Knicks fans have it in for Jarred Jeffries, a guy they see as stealing the midlevel exception for the past few years. He is emblematic of the bad years the Knicks are trying to move past in some fans mind, a guy overpaid for little production.
Jeffries came back on a new deal but the fans haven’t let up — and Mike D’Antoni has his player’s back. Here is what he told the New York Post.
“Indulge me for a second, anybody who boos Jared Jeffries has got to reexamine their life a little bit,” D’Antoni said following the Knicks’ 99-88 win over the Jazz at the Garden. “I love our fans and I like Madison Square Garden, the arena, but here’s a guy who came back to us, minimum contract. He could’ve gone to a lot of other teams. He plays as hard as anybody could possibly ever play, with injuries, everything you ask him. He takes every charge, every dirty play, every rebound. He works every second.”
Jeffries really isn’t playing that well, shooting 34.9 percent, giving the Knicks 4.3 points and 3.6 rebounds a game. That said, this year he’s only costing $854,389. If you wanted to be frustrated when he was making $6.9 million last season, I get that, but this year he’s not breaking the bank.
Maybe D’Antoni is on to something. Time to move on, cheer Jeremy Lin and shake your head at Carmelo Anthony’s shot selection. But let it go with Jeffries.
Dwyane Wade is secure in his legacy. He’s an all-time great, and an extra missed 3-pointer during his farewell tour won’t change anything. (It doesn’t hurt that his resumé already includes subpar 3-point shooting.)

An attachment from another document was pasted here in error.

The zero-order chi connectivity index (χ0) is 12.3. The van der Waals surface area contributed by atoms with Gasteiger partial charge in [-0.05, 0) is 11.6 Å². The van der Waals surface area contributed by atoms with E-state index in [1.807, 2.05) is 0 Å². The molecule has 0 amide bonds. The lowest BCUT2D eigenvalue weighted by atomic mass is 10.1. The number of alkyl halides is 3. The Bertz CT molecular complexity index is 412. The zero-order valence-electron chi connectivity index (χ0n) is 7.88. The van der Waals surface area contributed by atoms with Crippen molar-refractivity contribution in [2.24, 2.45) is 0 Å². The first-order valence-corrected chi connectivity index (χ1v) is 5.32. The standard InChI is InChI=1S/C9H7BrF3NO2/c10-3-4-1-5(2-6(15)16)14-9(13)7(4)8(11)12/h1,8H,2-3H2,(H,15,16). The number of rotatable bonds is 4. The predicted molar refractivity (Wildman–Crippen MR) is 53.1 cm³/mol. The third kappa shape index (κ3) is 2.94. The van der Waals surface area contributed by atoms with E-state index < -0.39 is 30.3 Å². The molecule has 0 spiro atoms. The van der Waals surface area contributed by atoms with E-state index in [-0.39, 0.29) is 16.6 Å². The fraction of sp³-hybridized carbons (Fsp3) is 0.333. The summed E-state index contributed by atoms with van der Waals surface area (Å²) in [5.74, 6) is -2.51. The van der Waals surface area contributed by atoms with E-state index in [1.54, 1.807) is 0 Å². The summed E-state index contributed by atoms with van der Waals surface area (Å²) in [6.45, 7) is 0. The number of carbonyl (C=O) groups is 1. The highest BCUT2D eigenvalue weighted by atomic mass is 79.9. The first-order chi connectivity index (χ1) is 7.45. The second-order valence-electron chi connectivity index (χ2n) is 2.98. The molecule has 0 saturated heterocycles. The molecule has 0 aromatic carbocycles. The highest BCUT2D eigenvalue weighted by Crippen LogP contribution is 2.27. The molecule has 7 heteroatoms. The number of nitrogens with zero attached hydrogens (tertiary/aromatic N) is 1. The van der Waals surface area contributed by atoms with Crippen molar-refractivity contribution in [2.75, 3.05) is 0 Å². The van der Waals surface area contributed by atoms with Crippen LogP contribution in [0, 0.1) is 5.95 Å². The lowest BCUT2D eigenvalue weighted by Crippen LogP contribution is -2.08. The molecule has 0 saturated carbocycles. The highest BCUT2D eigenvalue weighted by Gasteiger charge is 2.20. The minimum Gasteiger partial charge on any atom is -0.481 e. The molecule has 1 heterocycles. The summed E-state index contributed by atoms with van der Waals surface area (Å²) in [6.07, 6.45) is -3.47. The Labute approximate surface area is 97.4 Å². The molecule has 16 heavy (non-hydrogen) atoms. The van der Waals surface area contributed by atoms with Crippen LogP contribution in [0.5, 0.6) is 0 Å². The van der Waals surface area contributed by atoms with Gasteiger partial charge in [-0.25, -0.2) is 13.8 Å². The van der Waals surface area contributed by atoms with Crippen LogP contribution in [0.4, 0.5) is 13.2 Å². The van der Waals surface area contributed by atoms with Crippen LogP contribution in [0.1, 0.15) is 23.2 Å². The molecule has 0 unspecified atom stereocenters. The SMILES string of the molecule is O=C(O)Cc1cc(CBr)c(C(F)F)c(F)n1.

So, when many players would hold the ball, Wade heaved in a halfcourt shot to end the third quarter of the Heat’s 110-105 win over the Spurs on Wednesday. It wasn’t the biggest shot of Wade’s season, but it still mattered plenty.
Miami’s lead when San Antonio began intentionally fouling late? Three.
The Grizzlies blew a 19-point lead in the fourth quarter and a five-point lead in the final 30 seconds of overtime. James Harden scored 57 points, including 18 in the fourth quarter and all 10 of the Rockets points in overtime.
But Jonas Valanciunas saved Memphis from total collapse. He drew a foul on his putback and hit the game-winning free-throw with 0.1 seconds left to give the Grizzlies a 126-125 win Wednesday.
Jimmer Fredette remains a fascination because he scored a ton at BYU eight years ago and… other reasons.
He has been lighting it up in China, and his season there just ended. Now, the former No. 10 pick could return to the NBA after three years away.
John Gambadoro of Arizona Sports 98.7:
Phoenix still needs another point guard, and the 6-foot-2 Fredette looks like one. But he hasn’t shown the playmaking to play point guard regularly. He’s better, and sometimes even effective, off the ball.
Fredette could have stuck in the NBA with a different attitude. His long-distance shooting was an asset.
But he’s also now 30 years old. A new approach likely won’t be enough. His shortcomings, particularly defensively, will be even more pronounced as his athleticism has declined.
The Suns are bad and will remain bad, with or without Fredette. But their younger players have shown signs of progress lately. Fredette’s high-usage style could interfere with their development.
It’s hard to see the upside here other than a brief uptick in attention.
Marcus Smart recently bemoaned the lack of physicality in the NBA.
After Joel Embiid dropped his shoulder into him on a screen, Smart brought some to tonight’s Celtics-76ers game.
Smart shoved Embiid in the back, sending the center to the floor. A cheap shot? Yes. Embiid wasn’t looking. But Smart would surely argue Embiid started it. I also doubt Smart intended to push Embiid from behind. Smart just wanted to get at Embiid as quickly as possible, and Embiid happened to be facing the other way when Smart arrived.
Smart got a flagrant 2 and the accompanying ejection. Embiid received a technical foul.